Writer/Director Alison James and Producer Brooke Silcox’s JUDAS COLLAR has been nominated for Best Short Film at the 8th Annual Australian Academy of Cinema and Television Arts (AACTA) Awards.
The AACTA Awards recognise film, television and documentary screen craft excellence, Australia’s equivalent of the Oscars® and the British Academy Film and Television Academy Awards (BAFTAs).
The winners will be announced on Monday, 3 December 2018.
JUDAS Collar on the Festival Circuit
JUDAS COLLAR has been making a splash in the 2018 Australian film festival circuit, even before its prestigious AACTA Award nomination.
Judas Collar premiered at the 2018 Sydney Film Festival where director Alison James was awarded a Special Mention for the Rouben Mamoulian Award for Best Director at the 48th Sydney Film Festival Dendy Short Film Awards.
The film has also been officially selected for the Melbourne International Film Festival Australian Shorts program where the film will be eligible for the Academy Accredited Best Short and Best Australian Short Film Awards.
About JUDAS COLLAR
JUDAS COLLAR is an ambitious, visually stunning short with no-dialogue, starring a cast of camels.
The film explores camel culling in Australia based on a real-life practice. JUDAS COLLAR is the name of the tracking device used to control wild camel populations in the outback.
The idea for the short drama came when Alison was researching a documentary about helicopter pilots in the outback.
“I was looking at the most interesting helicopter work being done in Australia and I came across a company that listed feral animal culling, specialising in the use of Judas Collars,” said Ms James.
“I thought to myself, what the hell is a Judas Collar? I was amazed that a scientific tracking device had been given such a biblical name.”
The collars are placed on a single camel within a herd and the herd is then tracked and culled, leaving only the collared animal alive. That animal – known as the Judas, then finds a new herd and gives away their location to the hunters.
Making the film
Brooke and Alison said that shooting the film was incredibly challenging and involved transporting the camels, a helicopter and crew to remote desert locations and filming in searing hot weather.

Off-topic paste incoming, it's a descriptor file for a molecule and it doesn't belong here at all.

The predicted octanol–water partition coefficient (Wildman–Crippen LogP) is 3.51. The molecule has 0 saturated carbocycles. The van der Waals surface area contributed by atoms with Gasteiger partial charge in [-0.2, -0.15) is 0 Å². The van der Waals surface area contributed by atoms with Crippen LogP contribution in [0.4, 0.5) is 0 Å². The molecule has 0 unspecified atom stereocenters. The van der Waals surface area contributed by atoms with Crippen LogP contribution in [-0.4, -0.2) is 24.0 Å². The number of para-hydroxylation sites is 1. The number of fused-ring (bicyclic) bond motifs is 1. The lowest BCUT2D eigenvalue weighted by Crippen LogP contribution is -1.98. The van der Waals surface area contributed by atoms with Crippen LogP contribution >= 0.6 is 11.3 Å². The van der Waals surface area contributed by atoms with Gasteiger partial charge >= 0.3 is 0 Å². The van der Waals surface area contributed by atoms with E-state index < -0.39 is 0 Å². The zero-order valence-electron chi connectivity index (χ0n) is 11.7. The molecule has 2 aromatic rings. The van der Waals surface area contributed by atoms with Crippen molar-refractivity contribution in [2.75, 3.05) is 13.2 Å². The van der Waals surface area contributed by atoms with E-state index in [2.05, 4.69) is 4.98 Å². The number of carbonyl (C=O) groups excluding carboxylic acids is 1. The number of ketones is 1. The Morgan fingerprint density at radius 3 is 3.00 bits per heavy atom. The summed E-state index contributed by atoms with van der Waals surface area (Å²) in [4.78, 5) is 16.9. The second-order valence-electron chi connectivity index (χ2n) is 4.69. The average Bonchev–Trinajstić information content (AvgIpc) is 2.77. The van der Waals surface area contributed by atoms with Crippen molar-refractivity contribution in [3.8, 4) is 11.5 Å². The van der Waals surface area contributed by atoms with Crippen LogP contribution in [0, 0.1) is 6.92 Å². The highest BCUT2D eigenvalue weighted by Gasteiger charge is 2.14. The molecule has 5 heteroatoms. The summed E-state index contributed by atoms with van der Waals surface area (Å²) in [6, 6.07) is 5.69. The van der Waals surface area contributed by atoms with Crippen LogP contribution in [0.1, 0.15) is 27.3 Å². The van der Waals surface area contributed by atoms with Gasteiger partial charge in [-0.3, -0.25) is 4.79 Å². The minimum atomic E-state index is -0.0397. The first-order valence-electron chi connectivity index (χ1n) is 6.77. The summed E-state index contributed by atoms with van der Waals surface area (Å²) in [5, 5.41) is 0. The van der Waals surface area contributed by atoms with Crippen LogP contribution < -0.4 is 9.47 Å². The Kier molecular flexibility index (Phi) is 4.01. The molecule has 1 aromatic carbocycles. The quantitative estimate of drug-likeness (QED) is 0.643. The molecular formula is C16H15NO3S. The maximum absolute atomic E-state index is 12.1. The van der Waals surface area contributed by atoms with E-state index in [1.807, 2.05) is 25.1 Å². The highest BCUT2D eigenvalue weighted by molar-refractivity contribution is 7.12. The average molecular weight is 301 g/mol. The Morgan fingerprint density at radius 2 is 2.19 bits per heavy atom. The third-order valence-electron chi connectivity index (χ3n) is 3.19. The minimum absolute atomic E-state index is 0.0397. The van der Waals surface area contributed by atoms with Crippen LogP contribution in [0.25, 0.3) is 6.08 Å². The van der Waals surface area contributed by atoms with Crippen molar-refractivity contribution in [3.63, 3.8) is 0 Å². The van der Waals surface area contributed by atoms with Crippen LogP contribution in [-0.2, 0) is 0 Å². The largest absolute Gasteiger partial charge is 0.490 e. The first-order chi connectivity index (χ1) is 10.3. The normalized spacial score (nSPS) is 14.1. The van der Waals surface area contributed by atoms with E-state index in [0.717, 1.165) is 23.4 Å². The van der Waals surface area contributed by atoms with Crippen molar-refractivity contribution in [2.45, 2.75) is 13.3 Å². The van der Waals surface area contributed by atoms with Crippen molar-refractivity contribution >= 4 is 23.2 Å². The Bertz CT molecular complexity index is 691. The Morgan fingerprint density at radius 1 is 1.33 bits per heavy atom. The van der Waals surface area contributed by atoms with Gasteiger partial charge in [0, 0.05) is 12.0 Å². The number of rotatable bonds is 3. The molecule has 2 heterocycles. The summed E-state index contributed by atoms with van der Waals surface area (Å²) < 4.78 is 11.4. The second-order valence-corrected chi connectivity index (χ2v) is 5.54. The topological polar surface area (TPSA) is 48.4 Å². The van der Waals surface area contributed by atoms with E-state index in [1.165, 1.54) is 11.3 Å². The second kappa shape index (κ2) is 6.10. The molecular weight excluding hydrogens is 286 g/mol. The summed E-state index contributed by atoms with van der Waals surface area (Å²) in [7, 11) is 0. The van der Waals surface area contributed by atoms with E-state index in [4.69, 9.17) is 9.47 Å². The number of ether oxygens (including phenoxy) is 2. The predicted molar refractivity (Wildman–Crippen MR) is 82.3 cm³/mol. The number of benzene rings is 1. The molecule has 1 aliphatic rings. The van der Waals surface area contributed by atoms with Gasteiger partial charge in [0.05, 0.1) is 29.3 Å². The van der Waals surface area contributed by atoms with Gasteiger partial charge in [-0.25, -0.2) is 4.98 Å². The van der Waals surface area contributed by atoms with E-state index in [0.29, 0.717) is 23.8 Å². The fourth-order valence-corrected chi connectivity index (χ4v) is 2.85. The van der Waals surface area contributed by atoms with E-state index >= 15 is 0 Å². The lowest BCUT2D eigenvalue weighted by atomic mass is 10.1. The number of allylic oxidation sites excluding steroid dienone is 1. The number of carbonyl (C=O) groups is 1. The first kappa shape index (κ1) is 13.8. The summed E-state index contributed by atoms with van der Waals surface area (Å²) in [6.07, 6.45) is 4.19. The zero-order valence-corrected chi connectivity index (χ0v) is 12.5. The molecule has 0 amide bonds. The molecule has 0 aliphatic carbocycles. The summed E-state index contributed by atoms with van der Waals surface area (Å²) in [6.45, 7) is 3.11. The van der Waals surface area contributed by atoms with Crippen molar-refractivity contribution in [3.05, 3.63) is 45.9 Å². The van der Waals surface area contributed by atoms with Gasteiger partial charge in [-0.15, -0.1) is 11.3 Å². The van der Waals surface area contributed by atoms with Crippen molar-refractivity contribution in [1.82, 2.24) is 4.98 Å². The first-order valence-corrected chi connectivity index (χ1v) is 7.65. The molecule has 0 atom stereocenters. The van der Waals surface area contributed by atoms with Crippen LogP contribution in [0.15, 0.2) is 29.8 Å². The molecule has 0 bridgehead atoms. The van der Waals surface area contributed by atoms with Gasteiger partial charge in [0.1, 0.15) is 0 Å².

The pair enlisted Calamunda Camel Farm owner Chris O’Hora as their camel wrangler – but with eight camels to wrangle, every crew member could consider themselves a camel wrangling expert by the end of the shoot.
Adding to the challenge, Alison was four-and-a-half months pregnant during filming and seven-months pregnant when the film was completed.
“The shoot was gruelling and it’s a testament to our incredible crew that this film has been nominated for Australia’s most prestigious short film award.,” said producer Brooke Tia Silcox. “In the six-day shoot we had eight flat tyres, two bogged vehicles and a blown head gasket on our camel truck… so to be acknowledged for our work feels fantastic!”
The duo are quick to give credit to the film’s experienced heads of department; cinematographer Michael McDermott, editor Lawrie Silvestrin ASE, sound designer Chris Goodes, composer Ash Gibson Greig and colourist Olivier Fontenay.
“These are all award-winning, busy filmmakers who work on cutting-edge projects and for them to come on board a short film is a testament to the way in which experienced practitioners in WA support emerging producers and directors,” said Alison. “We would not be nominated for this award without their talent and generosity.”
JUDAS COLLAR was produced by No Thing Productions, executive produced by WBMC and Walker Films, and funded through Screenwest’s highly competitive Elevate Initiative.